I love both the picture and the sentiment here. Until next time, Good day, and good dog!
Created by the author of “Citizen, Your Role in the Alternate Kingdom”, “Intersect” is a DVD resource made by him and Chris Rogers and designed to help do one of the hardest thing in a Christian life, starting up spiritual conversations, particularly in a time and world where Political Correctness and “Don’t talk about your…
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In 2014, a young, vibrant woman named Brittany Maynard moved from the home in California she had known all her life so that she could die on her own terms in Oregon. Diagnosed with glioblastoma, arguably one of the most monstrous forms of cancer in this world, Maynard was willing to uproot her life, put her face out into the world, and share a most intimate decision with a universe of strangers in order to help people understand why someone might make the decision to hasten their death.
With little fanfare and no more than a small sidebar in the local newspaper, California has just become the fifth state to legalize assisted death for terminally ill patients. When I read it, on a plane on my way to deliver a talk on how we deal with death in our culture, I cried. I cried for Maynard, and for my mother (seen here on the left at last year’s Fourth of July bash), and for me.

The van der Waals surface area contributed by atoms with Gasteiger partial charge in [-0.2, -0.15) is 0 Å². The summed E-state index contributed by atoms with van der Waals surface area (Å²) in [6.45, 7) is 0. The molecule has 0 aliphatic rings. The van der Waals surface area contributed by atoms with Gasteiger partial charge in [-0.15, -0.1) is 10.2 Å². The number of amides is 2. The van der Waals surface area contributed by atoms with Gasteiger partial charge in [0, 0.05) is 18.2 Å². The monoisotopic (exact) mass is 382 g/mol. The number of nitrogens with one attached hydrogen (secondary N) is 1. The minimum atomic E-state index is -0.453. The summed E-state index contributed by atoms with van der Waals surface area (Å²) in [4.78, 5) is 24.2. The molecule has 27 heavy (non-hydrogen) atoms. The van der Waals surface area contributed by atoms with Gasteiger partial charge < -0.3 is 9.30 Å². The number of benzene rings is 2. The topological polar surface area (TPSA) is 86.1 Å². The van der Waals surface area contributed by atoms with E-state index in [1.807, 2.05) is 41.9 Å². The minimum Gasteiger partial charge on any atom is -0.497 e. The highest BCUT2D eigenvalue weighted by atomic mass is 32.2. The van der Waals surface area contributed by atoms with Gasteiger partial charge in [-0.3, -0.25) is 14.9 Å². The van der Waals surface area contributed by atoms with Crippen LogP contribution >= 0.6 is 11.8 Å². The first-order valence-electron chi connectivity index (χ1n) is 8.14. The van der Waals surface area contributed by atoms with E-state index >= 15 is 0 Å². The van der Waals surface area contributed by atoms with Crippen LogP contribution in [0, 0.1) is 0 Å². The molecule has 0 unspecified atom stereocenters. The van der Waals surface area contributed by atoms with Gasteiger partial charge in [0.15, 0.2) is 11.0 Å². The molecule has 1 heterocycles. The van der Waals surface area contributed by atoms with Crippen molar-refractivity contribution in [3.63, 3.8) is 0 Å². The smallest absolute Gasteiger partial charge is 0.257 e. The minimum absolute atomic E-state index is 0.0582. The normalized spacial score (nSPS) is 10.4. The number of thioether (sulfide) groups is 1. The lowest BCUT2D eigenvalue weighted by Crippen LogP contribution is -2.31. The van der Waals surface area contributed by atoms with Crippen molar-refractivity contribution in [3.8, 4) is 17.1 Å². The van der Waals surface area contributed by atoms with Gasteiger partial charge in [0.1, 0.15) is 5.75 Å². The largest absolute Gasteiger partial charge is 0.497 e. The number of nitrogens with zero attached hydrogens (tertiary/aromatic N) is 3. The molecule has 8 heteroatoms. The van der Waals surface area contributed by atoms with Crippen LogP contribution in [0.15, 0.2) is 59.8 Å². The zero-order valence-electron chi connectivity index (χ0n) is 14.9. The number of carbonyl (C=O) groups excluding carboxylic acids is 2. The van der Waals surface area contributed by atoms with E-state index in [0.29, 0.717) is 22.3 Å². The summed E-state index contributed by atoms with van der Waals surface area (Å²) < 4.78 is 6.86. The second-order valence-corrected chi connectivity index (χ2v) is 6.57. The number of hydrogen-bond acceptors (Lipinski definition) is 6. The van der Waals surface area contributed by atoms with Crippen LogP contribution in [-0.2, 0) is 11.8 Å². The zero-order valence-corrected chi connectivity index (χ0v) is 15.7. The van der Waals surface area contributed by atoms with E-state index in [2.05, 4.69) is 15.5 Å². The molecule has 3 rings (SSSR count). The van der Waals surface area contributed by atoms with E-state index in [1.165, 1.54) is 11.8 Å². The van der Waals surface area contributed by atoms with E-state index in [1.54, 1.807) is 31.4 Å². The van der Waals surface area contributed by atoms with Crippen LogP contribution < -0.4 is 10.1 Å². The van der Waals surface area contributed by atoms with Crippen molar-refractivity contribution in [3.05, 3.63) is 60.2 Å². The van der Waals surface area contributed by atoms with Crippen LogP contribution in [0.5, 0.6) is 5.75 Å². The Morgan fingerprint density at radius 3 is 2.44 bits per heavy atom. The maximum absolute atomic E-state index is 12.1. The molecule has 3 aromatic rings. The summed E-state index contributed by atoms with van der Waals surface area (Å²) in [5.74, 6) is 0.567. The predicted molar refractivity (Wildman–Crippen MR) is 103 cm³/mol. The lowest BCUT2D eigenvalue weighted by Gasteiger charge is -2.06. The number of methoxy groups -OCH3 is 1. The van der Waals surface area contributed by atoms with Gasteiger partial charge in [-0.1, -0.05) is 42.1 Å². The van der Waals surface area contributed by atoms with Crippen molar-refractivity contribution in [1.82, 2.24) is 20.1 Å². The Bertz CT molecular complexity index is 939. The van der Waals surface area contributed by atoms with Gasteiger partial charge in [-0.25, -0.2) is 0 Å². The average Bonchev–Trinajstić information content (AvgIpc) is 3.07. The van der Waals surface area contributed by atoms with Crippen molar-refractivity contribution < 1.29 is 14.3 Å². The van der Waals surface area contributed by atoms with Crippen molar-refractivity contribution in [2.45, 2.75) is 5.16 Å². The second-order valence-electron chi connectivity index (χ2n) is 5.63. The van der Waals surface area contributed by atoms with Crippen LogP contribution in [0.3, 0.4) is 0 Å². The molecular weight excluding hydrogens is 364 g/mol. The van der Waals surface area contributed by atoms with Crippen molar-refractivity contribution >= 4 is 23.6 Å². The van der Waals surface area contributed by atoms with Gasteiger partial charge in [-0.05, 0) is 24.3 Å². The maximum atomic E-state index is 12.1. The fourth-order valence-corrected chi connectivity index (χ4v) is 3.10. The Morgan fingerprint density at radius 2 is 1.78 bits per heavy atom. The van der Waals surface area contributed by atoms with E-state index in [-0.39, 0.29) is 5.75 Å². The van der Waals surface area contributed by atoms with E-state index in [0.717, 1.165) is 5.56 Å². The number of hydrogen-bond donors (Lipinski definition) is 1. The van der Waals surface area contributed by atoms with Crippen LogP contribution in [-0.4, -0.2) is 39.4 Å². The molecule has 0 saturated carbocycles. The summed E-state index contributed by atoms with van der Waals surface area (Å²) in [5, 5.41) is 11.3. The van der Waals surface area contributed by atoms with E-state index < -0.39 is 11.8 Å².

Like so many others, I was transfixed with Maynard’s bravery in opening herself up to scrutiny and criticism. I put myself in her place and wondered what I would have done in the same situation. As a veterinarian who routinely helps people gently end the lives of pets suffering from terminal disease, the idea is not as challenging to me as it is to many. Especially with brain cancer- something that can rob you of the essence of who you are, turn you into someone else, snaking its way without order or reason through your control panel until your body can no longer hang on.
It is, to me, one of the most petrifying propositions out there.
So when my own young and vibrant mother was diagnosed with the very same cancer not five months after Maynard’s death, I fell to my knees and cried with grief, with anger, and above all with terror. For we, too, live in California, and my mother’s delicate health by the time she was diagnosed did not allow us the luxury of moving anywhere. Three weeks before her diagnosis, she was hiking though Red Rock. Three weeks after, she was bedbound. It happened that quickly.
I found myself preoccupied with fear for my mother, and worry about what I might do if her pain and suffering were unable to be controlled. Hospice and palliative care is excellent, but even that has its limits. People I thought were my friends sent me all sorts of horror stories they have heard about this cancer, expressing remorse at the news and the hope that my mother, ever so dignified, would not be one who would lose it all in the fugue of neoplasia.